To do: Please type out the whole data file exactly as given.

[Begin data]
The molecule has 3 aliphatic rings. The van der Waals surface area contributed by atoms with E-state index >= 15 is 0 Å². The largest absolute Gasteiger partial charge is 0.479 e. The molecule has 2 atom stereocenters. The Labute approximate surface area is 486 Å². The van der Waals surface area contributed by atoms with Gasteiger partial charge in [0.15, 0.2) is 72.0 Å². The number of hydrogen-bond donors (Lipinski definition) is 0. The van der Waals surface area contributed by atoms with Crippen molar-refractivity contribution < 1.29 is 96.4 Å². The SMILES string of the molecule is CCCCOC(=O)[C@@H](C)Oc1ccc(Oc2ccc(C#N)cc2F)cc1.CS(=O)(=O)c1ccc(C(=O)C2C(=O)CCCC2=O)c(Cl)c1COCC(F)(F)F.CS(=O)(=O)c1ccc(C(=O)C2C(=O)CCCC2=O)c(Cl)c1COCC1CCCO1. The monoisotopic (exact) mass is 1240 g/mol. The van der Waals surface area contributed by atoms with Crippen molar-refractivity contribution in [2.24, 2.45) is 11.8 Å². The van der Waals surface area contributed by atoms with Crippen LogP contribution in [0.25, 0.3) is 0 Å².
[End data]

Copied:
The molecule has 3 aliphatic rings. The van der Waals surface area contributed by atoms with E-state index >= 15 is 0 Å². The largest absolute Gasteiger partial charge is 0.479 e. The molecule has 2 atom stereocenters. The Labute approximate surface area is 486 Å². The van der Waals surface area contributed by atoms with Gasteiger partial charge in [0.15, 0.2) is 72.0 Å². The number of hydrogen-bond donors (Lipinski definition) is 0. The van der Waals surface area contributed by atoms with Crippen molar-refractivity contribution < 1.29 is 96.4 Å². The SMILES string of the molecule is CCCCOC(=O)[C@@H](C)Oc1ccc(Oc2ccc(C#N)cc2F)cc1.CS(=O)(=O)c1ccc(C(=O)C2C(=O)CCCC2=O)c(Cl)c1COCC(F)(F)F.CS(=O)(=O)c1ccc(C(=O)C2C(=O)CCCC2=O)c(Cl)c1COCC1CCCO1. The monoisotopic (exact) mass is 1240 g/mol. The van der Waals surface area contributed by atoms with Crippen molar-refractivity contribution in [2.24, 2.45) is 11.8 Å². The van der Waals surface area contributed by atoms with Crippen LogP contribution in [0.25, 0.3) is 0 Å².